Posted in: Look! It Moves! by Adi Tantimedh, Movies | Tagged: , ,

Look! It Moves! – Interview with Micah Wright, Co-Writer And Co-Director Of Indie Horror-Comedy They're Watching

Adi Tantimedh writes,

They're Watching is a new found footage horror comedy about a real estate-based reality show following an American couple who buy an extremely cheap fixer-upper in a small Eastern European town in the middle of nowhere. What should be a pleasant, innocuous and faintly imperialistic show aimed at yuppies turns out to be more than that when both the TV crew and couple unwittingly piss off the locals, and what results is tension that escalates into violence and then to an all-out blood bath of Straw Dogs proportions. The distinguishing feature here is that it's also a comedy. A dark comedy that invokes the cheerful nastiness of 80s and 90s low budget horror movies.

And it's bloody funny. Literally. Small wonder when co-writers and co-directors Jay Lender and Micah Wright have had long careers writing comics, video games and animation like Spongebob Squarepants. The movie's default mode is to drily take the piss even as things get worse and worse so you might laugh as much as you're appalled. There's also some pointed social commentary about American privilege, imperialism and barbs about reality TV and yuppies. The main characters are so self-obsessed and preoccupied with their petty squabbles that they miss the looming horrors amassing against them until it's too late. The found footage camerawork is not shaky at all, and the images are sharp and clear on, shot on 4K digital for a professional look as befits a faux-reality TV show aimed at yuppies as opposed to the grainy, pixilated prosumer look of cheaper cameras.

I interviewed Micah Wright about the making of the movie and the hard, practical realities of trying to get an indie movie out to the public and make back its money. The latter is something every filmmaker should know.

First of all, and this is an obvious question: what prompted you to direct your first movie?

Micah Wright: Jay and I have been writing film scripts together since 2002. We've been directing animated work, art-directing comics & graphic novels, and videogames as well.  When we came up with the idea for the movie and had a couple of conversations with someone who was willing to fund it, they asked who we'd want to direct it and we just said "We'll do it." I think in retrospect it was inevitable that we'd end up here… there's only two paths to getting a film made these days; sub-$10m budgets and $150m+ budgets. Very little gets made in that giant chasm in between.  We knew no one was going to roll the dice on two animation and videogame guys with a $150m budget (this was before Tim Miller on Deadpool, remember), so that left the sub-$10m and probably sub-$5m was more realistic.  So we tailored our idea and wrote to the budget.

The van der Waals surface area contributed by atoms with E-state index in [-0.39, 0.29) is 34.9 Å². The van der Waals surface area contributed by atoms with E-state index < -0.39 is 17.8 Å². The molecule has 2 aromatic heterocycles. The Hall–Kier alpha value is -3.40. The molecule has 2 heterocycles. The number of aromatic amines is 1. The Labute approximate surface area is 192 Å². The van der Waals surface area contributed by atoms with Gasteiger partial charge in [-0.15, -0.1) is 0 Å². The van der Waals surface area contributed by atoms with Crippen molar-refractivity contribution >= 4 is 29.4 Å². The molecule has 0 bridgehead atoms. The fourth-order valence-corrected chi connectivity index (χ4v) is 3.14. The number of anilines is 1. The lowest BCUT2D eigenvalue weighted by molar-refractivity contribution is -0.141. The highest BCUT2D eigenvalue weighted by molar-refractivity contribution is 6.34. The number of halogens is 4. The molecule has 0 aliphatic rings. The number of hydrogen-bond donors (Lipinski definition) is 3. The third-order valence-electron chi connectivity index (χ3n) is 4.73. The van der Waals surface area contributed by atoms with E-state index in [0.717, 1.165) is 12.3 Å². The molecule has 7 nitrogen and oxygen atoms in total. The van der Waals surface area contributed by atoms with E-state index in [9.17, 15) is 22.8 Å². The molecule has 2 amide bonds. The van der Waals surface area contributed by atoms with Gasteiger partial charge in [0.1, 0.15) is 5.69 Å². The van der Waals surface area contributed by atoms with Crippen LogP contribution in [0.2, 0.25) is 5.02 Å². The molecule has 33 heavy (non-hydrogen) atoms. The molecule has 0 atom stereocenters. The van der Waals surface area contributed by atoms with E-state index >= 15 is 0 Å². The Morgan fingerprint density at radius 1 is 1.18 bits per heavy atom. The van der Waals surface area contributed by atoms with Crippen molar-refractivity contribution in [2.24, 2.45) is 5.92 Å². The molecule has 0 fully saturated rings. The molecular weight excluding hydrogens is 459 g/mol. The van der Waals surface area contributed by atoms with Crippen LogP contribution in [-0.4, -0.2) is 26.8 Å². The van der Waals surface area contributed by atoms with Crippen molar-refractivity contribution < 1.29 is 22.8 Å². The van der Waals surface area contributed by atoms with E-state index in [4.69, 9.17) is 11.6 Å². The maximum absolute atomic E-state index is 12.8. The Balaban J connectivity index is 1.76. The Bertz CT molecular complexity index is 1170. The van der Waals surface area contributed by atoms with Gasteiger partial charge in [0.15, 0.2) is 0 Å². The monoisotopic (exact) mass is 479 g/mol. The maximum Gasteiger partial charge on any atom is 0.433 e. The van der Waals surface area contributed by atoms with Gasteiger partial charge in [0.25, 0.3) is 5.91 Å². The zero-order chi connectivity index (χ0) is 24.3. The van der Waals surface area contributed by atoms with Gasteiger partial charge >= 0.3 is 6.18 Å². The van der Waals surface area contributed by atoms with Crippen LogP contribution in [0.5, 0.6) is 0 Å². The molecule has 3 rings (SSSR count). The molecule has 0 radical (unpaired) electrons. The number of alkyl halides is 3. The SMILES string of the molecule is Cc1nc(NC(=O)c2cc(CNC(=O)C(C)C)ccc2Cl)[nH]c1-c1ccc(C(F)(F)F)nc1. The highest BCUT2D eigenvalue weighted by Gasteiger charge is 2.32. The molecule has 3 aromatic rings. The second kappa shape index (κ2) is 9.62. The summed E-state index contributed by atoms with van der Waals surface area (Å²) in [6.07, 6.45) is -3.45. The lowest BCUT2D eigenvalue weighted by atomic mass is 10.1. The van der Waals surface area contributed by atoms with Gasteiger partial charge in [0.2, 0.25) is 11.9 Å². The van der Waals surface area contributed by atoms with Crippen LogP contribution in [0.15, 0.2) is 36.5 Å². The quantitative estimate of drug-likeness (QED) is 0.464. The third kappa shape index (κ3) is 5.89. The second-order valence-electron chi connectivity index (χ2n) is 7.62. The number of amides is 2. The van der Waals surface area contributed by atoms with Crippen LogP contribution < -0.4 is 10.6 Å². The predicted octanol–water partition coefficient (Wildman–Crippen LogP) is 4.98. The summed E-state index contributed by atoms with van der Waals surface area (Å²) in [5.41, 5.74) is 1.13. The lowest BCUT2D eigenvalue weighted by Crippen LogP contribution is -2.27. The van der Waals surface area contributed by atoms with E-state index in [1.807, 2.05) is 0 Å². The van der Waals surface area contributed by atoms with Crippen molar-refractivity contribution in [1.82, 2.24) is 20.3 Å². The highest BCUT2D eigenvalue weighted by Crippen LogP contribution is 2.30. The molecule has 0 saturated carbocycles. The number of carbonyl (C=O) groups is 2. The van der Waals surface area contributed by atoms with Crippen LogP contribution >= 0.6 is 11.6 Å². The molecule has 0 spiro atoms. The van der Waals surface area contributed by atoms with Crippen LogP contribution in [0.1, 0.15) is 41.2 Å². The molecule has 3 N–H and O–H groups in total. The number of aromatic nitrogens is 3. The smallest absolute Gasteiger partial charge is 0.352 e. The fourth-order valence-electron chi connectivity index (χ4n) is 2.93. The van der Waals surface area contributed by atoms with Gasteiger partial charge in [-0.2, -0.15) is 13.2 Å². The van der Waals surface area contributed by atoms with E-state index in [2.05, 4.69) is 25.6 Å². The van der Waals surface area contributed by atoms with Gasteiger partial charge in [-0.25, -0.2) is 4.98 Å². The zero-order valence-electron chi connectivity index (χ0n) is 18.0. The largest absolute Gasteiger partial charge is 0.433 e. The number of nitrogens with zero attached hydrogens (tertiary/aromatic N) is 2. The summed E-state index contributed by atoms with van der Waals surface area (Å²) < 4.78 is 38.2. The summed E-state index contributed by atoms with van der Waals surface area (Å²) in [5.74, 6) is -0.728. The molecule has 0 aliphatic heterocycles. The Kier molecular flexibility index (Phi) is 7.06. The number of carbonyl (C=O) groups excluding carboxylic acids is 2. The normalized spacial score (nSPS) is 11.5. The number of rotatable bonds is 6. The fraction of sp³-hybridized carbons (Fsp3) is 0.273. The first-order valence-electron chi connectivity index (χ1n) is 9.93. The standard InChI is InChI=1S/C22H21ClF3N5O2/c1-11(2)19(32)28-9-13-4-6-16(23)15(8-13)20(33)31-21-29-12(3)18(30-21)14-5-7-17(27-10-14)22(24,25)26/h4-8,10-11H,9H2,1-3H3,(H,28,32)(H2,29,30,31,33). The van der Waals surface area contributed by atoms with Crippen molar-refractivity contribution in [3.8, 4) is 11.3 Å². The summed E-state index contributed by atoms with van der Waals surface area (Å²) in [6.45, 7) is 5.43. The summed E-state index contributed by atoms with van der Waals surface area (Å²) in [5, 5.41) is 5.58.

What inspired the story and subject matter? And the mock-reality show, found footage format?

My wife watches House Hunters International all the time. It's just a pleasant show, but I saw one episode where a guy shopped a house in Italy and spent $26,000. The place was a ruin. But what most intrigued me was that the 2nd house he looked at was great, beautiful, it needed some work, but it was in this cool town in Tuscany with commanding views of the mountains and the valleys… and then the realtor says "Oh, and by the way, this is a summer town."  The buyer was confused… what's a summer town.  "Oh, on September 1st the 20,000 people you see here end their summer vacations and go home and this town is boarded up and there's only about 100 permanent residents." The guy was understandably like "Nope. Next!" but I couldn't get it out of my head: what if that realtor had been just a little bit greedier and hadn't told the buyer that terrible fact?  And then he gets off a plane from Los Angeles in December to do some rebuilding during his winter break and finds his town completely deserted except for a small group of locals who despise him for being there out-of-season? I put it in my "Stuff to work on someday" folder, and then later saw another episode where a woman moved from Australia to Portugal to be with a guy… who clearly wasn't into her.  When the film crew went back six months later, she hadn't fixed up a single thing.  And the boyfriend was no longer part of the situation.  It was sad.  And that's when I said "Oh, hey, my horror movie about a man who buys the wrong house works SO MUCH BETTER if it's a woman!"  Eight weeks later, we had a first draft.


The movie is a commentary on Americans abroad and the privilege they display when they don't understand the local mores. There's also class commentary here since these are affluent Americans who are intruding on a poor village and buying up their land. Was your intention to comment on that as a sly dark horror-comedy?

Oh, yeah, for sure.  It's both of those things, as well as a commentary about American cultural imperialism. Think for a second about Americans; the last time I checked, about 85% of Americans feel that immigrants to America should speak English… but we think absolutely nothing about a show where rich Americans move to foreign countries without speaking a word of the local language.  That's really driven home in the film… there are 3 moments where if you're Romanian or speak Romanian, you'll laugh out loud because we absolutely RUIN the plot… the American film crew stumbles across or overhears the locals discussing what's going on in Romanian and if only they had bothered to learn any of the language, they might have survived the film.  There are no secrets.  That's a technique I stole right from John Carpenter's The Thing: at the beginning of the movie, the "crazy" guy from the Norwegian camp flies in on a helicopter and tries to kill a dog before the Americans gun him down. The entire time he's screaming "Get away from that thing, it's an alien, if it touches you, it'll kill you and eat you!" but he's screaming it in Norwegian and none of the Americans speaks a lick of it.